Academically - (Active) Beekeeping Specialist, Alabama Cooperative Extension System, Auburn University and (retired) The Ohio State University
Industry Involvement - The Alabama Beekeepers' Association
Interests - Honey bee biology, behavior, and management
One Tew Bee, LLC
View all posts by James Tew →
Just a comment. I have no proof, only observations. I suspect that increased robbing behavior is directly related to the productivity of the nectar flow. This has always been been beekeeping common sense. Extracting after the flow was over always brought hoards of curious bees to the extracting area.
But my comment is that robbing behavior in the bee yard (it appears) can be used as a barometer of the nectar flow. If weather temporarily stops the flow, I suspect that foragers will be attracted to the equipment that has their interest – even if the honey rewards are scant. I suspect if the flow starts up again, the robbing foragers will be gone. It is as though frames or combs still having small amounts of honey can give the beekeeper an idea of the condition of the flow that day in that yard. I’m only guessing.
If I photograph, the pic only looks like robbing behavior.
This summer, I had an issue with one or two aggressive colonies. I had to move them from my home apiary. When I opened the stockade gate to my apiary — guard bees were immediately there for me. After moving the offending colonies, things really calmed. But even now after having worked bees and reentering the apiary, several bees are (nearly) immediately upon me.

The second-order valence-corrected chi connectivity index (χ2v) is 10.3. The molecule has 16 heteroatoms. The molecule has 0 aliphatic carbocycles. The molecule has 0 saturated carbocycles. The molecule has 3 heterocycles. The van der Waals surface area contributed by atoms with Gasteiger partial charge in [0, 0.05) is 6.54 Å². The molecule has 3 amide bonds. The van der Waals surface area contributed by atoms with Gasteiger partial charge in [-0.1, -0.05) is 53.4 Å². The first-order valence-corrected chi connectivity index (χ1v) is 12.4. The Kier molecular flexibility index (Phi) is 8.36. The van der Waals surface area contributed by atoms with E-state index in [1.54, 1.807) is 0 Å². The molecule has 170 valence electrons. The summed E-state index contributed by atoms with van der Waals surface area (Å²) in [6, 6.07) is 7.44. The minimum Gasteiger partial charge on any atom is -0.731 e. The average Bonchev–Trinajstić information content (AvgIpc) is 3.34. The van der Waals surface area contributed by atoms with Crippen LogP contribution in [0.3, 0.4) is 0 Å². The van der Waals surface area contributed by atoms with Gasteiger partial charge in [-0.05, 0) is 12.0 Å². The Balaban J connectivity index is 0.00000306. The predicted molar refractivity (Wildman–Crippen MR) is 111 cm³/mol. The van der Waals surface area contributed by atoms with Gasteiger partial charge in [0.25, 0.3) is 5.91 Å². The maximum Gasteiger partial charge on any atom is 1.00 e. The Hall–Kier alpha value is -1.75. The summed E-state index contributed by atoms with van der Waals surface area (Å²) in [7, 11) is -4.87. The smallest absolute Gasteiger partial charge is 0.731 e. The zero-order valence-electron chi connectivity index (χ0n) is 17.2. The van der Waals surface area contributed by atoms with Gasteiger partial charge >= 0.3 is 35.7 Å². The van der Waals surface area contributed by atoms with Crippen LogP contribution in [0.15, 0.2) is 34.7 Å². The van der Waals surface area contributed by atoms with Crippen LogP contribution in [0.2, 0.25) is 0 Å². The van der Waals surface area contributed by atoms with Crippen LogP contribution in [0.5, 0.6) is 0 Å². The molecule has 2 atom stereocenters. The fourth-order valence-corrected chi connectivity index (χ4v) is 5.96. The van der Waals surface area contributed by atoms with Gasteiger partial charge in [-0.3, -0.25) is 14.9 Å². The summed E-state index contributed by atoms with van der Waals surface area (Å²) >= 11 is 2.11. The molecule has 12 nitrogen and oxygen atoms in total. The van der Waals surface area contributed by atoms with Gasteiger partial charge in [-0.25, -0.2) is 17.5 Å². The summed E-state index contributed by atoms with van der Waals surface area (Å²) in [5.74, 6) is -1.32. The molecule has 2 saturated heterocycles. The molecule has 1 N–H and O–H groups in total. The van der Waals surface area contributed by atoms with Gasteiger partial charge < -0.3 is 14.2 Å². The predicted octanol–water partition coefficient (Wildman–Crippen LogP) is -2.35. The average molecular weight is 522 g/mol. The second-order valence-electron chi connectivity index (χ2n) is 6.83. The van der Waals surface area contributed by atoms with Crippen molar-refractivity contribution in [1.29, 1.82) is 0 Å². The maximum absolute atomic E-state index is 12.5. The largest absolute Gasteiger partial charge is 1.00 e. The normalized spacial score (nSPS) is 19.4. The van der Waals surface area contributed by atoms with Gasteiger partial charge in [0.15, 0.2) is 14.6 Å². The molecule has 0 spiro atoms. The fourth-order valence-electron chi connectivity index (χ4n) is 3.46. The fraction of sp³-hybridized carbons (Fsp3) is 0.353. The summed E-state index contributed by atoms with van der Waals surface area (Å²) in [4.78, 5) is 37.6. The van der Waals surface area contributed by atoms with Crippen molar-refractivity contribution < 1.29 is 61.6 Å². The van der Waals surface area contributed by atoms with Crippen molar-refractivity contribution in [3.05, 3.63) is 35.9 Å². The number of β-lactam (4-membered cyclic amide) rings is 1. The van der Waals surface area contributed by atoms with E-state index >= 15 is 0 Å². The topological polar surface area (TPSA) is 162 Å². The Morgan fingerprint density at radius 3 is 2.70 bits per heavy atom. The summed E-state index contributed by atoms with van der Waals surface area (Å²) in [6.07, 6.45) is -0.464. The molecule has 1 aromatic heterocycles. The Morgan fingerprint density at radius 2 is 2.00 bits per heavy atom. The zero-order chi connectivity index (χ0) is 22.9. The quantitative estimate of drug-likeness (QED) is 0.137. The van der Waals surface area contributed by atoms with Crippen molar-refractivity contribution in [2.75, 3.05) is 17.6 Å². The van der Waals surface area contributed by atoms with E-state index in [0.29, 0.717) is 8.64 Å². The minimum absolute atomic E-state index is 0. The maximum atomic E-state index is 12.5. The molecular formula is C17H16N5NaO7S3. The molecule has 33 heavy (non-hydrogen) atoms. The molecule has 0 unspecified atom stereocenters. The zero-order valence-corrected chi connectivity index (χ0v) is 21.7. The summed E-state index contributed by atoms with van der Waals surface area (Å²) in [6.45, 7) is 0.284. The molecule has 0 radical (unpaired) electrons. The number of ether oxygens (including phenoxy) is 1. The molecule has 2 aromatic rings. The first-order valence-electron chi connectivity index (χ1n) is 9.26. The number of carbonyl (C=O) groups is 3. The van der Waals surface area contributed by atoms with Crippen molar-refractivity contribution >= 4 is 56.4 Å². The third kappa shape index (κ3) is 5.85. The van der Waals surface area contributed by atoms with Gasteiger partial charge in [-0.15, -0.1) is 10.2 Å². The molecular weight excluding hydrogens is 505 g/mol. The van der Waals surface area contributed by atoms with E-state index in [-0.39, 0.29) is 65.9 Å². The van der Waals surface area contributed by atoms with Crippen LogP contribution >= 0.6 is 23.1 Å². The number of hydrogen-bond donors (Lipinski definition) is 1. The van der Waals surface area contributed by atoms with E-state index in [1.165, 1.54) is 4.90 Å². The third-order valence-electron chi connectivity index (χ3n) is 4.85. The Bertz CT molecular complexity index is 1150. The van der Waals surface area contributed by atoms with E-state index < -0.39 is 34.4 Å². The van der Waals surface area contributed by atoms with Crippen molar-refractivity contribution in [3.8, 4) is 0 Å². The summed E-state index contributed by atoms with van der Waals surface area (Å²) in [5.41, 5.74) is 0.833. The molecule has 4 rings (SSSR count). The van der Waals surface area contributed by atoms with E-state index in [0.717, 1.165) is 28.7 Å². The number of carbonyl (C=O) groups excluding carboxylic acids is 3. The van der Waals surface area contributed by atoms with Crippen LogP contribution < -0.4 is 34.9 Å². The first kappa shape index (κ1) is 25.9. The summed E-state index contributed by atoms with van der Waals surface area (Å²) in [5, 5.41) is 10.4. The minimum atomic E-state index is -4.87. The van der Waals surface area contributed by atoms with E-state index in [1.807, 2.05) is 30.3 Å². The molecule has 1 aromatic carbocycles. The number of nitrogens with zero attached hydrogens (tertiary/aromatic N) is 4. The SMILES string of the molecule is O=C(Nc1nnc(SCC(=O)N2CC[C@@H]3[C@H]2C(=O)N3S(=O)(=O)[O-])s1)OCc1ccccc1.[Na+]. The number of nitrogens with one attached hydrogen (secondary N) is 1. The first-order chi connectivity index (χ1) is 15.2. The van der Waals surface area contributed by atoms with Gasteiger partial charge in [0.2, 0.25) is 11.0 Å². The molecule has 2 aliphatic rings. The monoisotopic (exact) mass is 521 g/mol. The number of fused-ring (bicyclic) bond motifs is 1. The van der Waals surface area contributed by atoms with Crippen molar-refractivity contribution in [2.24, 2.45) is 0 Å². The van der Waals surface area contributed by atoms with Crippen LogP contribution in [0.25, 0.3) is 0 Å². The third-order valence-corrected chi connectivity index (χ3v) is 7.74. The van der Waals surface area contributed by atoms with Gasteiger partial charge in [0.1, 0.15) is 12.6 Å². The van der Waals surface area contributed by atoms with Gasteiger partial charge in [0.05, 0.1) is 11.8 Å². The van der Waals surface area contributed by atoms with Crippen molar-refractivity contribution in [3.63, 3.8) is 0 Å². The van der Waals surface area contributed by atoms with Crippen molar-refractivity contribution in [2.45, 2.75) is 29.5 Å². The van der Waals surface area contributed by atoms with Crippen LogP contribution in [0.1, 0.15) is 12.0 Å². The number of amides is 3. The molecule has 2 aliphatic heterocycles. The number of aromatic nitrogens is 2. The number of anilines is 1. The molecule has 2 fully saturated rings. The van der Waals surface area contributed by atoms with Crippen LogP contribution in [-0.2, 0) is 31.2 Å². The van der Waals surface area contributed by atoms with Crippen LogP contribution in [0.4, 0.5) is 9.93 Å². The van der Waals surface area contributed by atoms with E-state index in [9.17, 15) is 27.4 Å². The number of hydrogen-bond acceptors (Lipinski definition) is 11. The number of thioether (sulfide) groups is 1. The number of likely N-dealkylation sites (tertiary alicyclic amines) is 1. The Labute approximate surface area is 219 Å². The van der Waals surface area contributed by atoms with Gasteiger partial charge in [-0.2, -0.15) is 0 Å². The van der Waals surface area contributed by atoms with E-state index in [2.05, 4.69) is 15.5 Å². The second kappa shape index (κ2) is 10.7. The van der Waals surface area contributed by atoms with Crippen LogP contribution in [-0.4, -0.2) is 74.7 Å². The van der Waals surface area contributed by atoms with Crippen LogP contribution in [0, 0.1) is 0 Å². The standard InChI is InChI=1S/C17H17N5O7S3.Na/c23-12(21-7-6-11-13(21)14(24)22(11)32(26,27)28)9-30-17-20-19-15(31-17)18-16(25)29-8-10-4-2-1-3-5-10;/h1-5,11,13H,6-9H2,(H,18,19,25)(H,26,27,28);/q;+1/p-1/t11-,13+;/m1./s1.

I had the thought that these bees are not guarding a particular colony – they are essentially guarding the apiary – which in turn guards the their home colony. Could I call these defensive bees – “apiary guard bees”? Do they remember my various odors or my appearance? They seem to be more that spontaneous colony guards. Its impossible to determine from which colony these apiary guards are from. I find this global guarding behavior interesting.
Within a wide range, each beekeeper maintains their colonies in ways suitable to their lifestyle and personal schedule. Some of us can allocate more time to our bees than others. As colony numbers increase, you should expect to spend less time with individual colonies. Beekeepers who rarely manipulate their colonies will most likely have
some, or even many, die. Alternatively, beekeepers who open their practically every day are also putting stress on their colonies. New beekeepers can be somewhat excused. They are still learning and are excited to explore their new bee world.
Beekeepers, Though I have had a blog for several years, my efforts here are a small rekindling of my interest in this format. I will be posting more PowerPoint PDF files and short Video files on this medium and will be using this site more for general bee-related discussions. Look in the pull down menu for my preliminary efforts.
If I can maintain my focus and direction, I hope to use this medium to communicate with beekeepers in a more efficient manner while I grow more competent in the electronic bee community.
The pictured beekeeper is James E. Tew, 43 years ago, working his first hive at the Auburn University apiary. As a brand new beekeeper, I wore canvas gloves, an Alexander Veil, and taped my pant cuffs. I was crazy for bees. I still am.
I had several large, late season swarms that are uncommon in Ohio. Two of the colonies did not successfully requeen. I am uncertain what this late season biology means for the bees and their colony survival. Any thoughts?